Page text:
Cast your eyes on the ocean
Cast your eyes on the sea
Cast your eyes on the ocean
And remember me
“I’ll be back in six months, I promise, Heidi. Six months and I’ll be back.”
That had been a year ago. One whole, worry-filled, tear-filled year. One year of sadness and longing for the day when he would return.
One year and he was still not back.
“And what if you get attacked by pirates? Or what if the English find you and make you sail their ships?”
At first, she had hoped. Sometimes ships came in late. What difference did it make if he was not back exactly at six months? There could have been a number of things that went wrong. EVen the winds could have stalled for some time. So she thought as seven months rolled around.
“I’ll still come back, Heidi, I’ll fight off the pirates or the British for you.”
When seven months came, she knew it was no normal delay. Desperately, she combed the docks, looking for anyone who had seen his ship or who knew where he could be. Anxiously, she hoped some letter would come, telling of his whereabouts, but nothing came.
“What if there is a storm and you are swept out to sea?”
Eight months came and still there was no news, no letter. She started to lock herself in her room, looking out the window, looking towards the sea. She learned the pattern of the gulls, as they dived into the water and perched on the cliffs. She watched the ships come in and out of the harbor, many ships, but not his.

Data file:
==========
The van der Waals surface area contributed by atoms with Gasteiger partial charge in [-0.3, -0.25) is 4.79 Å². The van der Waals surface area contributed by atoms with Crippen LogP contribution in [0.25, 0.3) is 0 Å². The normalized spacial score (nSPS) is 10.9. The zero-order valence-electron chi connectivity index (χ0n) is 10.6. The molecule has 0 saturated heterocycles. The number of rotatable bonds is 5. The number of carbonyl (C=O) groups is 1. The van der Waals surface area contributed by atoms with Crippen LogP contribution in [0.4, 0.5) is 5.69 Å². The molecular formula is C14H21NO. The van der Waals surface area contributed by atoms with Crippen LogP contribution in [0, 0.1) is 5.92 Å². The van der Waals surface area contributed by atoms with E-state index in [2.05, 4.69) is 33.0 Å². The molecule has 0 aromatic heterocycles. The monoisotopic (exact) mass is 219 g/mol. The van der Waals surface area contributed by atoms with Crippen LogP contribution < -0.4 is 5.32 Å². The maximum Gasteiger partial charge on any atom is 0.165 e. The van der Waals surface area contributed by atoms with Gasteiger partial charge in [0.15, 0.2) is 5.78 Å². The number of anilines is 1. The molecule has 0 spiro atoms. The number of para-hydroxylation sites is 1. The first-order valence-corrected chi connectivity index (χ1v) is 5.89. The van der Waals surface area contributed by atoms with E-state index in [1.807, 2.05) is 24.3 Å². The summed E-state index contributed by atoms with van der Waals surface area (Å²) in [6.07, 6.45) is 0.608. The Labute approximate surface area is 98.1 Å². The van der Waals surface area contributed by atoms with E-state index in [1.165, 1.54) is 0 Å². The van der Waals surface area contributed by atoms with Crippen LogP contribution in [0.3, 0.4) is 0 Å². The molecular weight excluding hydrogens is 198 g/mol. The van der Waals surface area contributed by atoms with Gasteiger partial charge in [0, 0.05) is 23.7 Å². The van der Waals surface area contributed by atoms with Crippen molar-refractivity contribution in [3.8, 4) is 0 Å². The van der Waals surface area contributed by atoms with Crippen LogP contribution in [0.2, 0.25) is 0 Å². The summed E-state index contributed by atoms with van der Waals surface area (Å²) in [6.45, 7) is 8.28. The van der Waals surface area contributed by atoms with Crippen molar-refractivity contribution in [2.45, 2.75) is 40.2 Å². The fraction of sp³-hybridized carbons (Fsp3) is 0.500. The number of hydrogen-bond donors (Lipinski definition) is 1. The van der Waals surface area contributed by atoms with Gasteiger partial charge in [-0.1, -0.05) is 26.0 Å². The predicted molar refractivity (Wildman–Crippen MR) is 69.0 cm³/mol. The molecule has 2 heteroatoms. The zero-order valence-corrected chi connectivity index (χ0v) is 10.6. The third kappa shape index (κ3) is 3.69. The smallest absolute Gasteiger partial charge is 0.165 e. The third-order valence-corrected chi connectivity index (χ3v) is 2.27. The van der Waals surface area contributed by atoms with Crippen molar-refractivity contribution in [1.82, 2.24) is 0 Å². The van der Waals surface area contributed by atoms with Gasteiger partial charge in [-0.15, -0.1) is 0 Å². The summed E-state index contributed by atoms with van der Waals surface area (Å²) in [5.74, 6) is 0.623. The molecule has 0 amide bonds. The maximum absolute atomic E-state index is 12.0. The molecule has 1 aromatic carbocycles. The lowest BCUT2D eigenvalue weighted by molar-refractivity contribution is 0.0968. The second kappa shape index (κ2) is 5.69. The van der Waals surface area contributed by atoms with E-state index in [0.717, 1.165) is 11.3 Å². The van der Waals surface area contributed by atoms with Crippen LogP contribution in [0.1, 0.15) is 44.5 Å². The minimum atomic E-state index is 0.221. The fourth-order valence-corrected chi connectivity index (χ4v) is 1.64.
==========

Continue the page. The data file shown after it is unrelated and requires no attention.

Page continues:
“I’ll swim the sea, just to see you again.”
Nine months past. Her father insisted she was overreacting about loosing just a friend. He forced her to go out, go to parties, just to have fun. She did not want to, but she did anyway.
“In only six months?”
Eleven months. Still no news. No sign of the black-haired lad she grew up with, who she played hide-and-seek with around the house, who taught her how to climb trees, who told her first, before anyone else, that he wanted to be a sailor. A respectable, young man from a near by town requested to court her, but she politely declined. Her heart belonged to that lad.
“I’ll be back. I’ll come back for you.”
Twelve months, six months overtime. Her father ordered her to stop dreaming of him. She was wasting her youth away dreaming of some poor servant's child. when she better things to do with her life. After all, he was only a friend.
What her father did not know was that day before he left, he said he loved her, They had a relationship deeper than friendship, They had love, love which the sea had taken.
“If you do not believe me, look to the sea. I will be watching the same sea, and thinking of you.”
The rose petals looked strange as they floated out to sea. Six months, he had said, and he had been gone twice that time. Her father was right, it was time to move on, even if her heart refused. She loved him, that would always be true, but she needed to let the sea have what it had taken.
“If I tarry even one day, cast your eyes to the sea and believe I shall be back soon.”
So the rose petals drifted off to sea. ACross the water they went, little specks of something that had been more than friendship.
“I will be waiting for you. Everyone day I shall look to the sea and wait for you. Come back saftely, Samuel.”
Across the sea, a man whose age was hard to tell, a youth whose youth was take from him by seven months in prison, gaunt and pale, looked out to the sea through the prison bars, looked out to the sea that separated him from his love and thought of that day, long ago, when he told her he loved her.
“I love you, Heidi. I always will. And I’ll come back for you. For you, my love, I will be back.”